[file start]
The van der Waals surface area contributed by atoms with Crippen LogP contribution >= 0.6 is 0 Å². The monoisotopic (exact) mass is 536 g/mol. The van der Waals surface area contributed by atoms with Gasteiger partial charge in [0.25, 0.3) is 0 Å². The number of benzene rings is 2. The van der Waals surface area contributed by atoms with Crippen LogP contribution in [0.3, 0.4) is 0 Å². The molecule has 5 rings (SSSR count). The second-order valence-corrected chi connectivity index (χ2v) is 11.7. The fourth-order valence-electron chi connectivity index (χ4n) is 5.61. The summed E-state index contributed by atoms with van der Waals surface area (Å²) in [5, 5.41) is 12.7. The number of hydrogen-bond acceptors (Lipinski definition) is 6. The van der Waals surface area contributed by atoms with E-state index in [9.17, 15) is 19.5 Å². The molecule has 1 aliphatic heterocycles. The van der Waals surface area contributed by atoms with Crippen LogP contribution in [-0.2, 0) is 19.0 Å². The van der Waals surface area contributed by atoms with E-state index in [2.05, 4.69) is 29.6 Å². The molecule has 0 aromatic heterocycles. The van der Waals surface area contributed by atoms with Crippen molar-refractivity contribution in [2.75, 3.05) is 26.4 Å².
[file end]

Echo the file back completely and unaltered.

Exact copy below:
The van der Waals surface area contributed by atoms with Crippen LogP contribution >= 0.6 is 0 Å². The monoisotopic (exact) mass is 536 g/mol. The van der Waals surface area contributed by atoms with Gasteiger partial charge in [0.25, 0.3) is 0 Å². The number of benzene rings is 2. The van der Waals surface area contributed by atoms with Crippen LogP contribution in [0.3, 0.4) is 0 Å². The molecule has 5 rings (SSSR count). The second-order valence-corrected chi connectivity index (χ2v) is 11.7. The fourth-order valence-electron chi connectivity index (χ4n) is 5.61. The summed E-state index contributed by atoms with van der Waals surface area (Å²) in [5, 5.41) is 12.7. The number of hydrogen-bond acceptors (Lipinski definition) is 6. The van der Waals surface area contributed by atoms with E-state index in [9.17, 15) is 19.5 Å². The molecule has 1 aliphatic heterocycles. The van der Waals surface area contributed by atoms with Crippen LogP contribution in [-0.2, 0) is 19.0 Å². The van der Waals surface area contributed by atoms with E-state index in [2.05, 4.69) is 29.6 Å². The molecule has 0 aromatic heterocycles. The van der Waals surface area contributed by atoms with Crippen molar-refractivity contribution in [2.75, 3.05) is 26.4 Å².